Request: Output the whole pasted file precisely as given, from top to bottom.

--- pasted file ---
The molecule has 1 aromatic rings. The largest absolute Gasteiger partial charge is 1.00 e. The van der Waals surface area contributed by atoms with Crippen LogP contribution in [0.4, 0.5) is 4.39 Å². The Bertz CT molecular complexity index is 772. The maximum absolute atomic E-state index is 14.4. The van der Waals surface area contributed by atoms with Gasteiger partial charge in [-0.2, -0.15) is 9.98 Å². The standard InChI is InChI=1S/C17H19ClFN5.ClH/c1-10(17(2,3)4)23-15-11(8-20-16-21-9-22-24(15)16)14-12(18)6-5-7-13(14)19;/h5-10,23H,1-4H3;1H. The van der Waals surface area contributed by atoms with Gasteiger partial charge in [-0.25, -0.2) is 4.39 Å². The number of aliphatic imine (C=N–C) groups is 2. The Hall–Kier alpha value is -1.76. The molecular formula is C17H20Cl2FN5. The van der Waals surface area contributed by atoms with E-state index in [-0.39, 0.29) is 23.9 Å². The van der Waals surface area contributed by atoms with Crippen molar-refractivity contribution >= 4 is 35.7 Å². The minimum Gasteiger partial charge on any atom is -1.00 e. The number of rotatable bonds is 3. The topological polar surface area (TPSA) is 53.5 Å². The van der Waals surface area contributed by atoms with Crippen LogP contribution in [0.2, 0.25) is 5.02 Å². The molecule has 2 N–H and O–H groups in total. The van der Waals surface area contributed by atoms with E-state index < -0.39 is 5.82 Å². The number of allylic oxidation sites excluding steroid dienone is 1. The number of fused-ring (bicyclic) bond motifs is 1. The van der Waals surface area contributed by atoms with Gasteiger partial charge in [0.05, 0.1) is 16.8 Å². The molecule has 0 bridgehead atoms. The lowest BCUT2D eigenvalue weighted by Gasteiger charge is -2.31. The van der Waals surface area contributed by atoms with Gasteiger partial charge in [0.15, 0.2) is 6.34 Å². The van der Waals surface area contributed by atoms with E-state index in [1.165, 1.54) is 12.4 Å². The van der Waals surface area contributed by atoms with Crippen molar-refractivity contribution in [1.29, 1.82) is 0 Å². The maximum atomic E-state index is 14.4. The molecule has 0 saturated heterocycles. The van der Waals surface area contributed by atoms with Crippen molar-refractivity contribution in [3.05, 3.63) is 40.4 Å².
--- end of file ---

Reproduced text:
The molecule has 1 aromatic rings. The largest absolute Gasteiger partial charge is 1.00 e. The van der Waals surface area contributed by atoms with Crippen LogP contribution in [0.4, 0.5) is 4.39 Å². The Bertz CT molecular complexity index is 772. The maximum absolute atomic E-state index is 14.4. The van der Waals surface area contributed by atoms with Gasteiger partial charge in [-0.2, -0.15) is 9.98 Å². The standard InChI is InChI=1S/C17H19ClFN5.ClH/c1-10(17(2,3)4)23-15-11(8-20-16-21-9-22-24(15)16)14-12(18)6-5-7-13(14)19;/h5-10,23H,1-4H3;1H. The van der Waals surface area contributed by atoms with Gasteiger partial charge in [-0.25, -0.2) is 4.39 Å². The number of aliphatic imine (C=N–C) groups is 2. The Hall–Kier alpha value is -1.76. The molecular formula is C17H20Cl2FN5. The van der Waals surface area contributed by atoms with E-state index in [-0.39, 0.29) is 23.9 Å². The van der Waals surface area contributed by atoms with Crippen molar-refractivity contribution >= 4 is 35.7 Å². The minimum Gasteiger partial charge on any atom is -1.00 e. The number of rotatable bonds is 3. The topological polar surface area (TPSA) is 53.5 Å². The van der Waals surface area contributed by atoms with Crippen LogP contribution in [0.2, 0.25) is 5.02 Å². The molecule has 2 N–H and O–H groups in total. The van der Waals surface area contributed by atoms with E-state index < -0.39 is 5.82 Å². The number of allylic oxidation sites excluding steroid dienone is 1. The number of fused-ring (bicyclic) bond motifs is 1. The van der Waals surface area contributed by atoms with Gasteiger partial charge in [0.05, 0.1) is 16.8 Å². The molecule has 0 bridgehead atoms. The lowest BCUT2D eigenvalue weighted by Gasteiger charge is -2.31. The van der Waals surface area contributed by atoms with Gasteiger partial charge in [0.15, 0.2) is 6.34 Å². The van der Waals surface area contributed by atoms with E-state index in [1.165, 1.54) is 12.4 Å². The van der Waals surface area contributed by atoms with Crippen molar-refractivity contribution in [1.29, 1.82) is 0 Å². The maximum atomic E-state index is 14.4. The molecule has 0 saturated heterocycles. The van der Waals surface area contributed by atoms with Crippen molar-refractivity contribution in [3.05, 3.63) is 40.4 Å².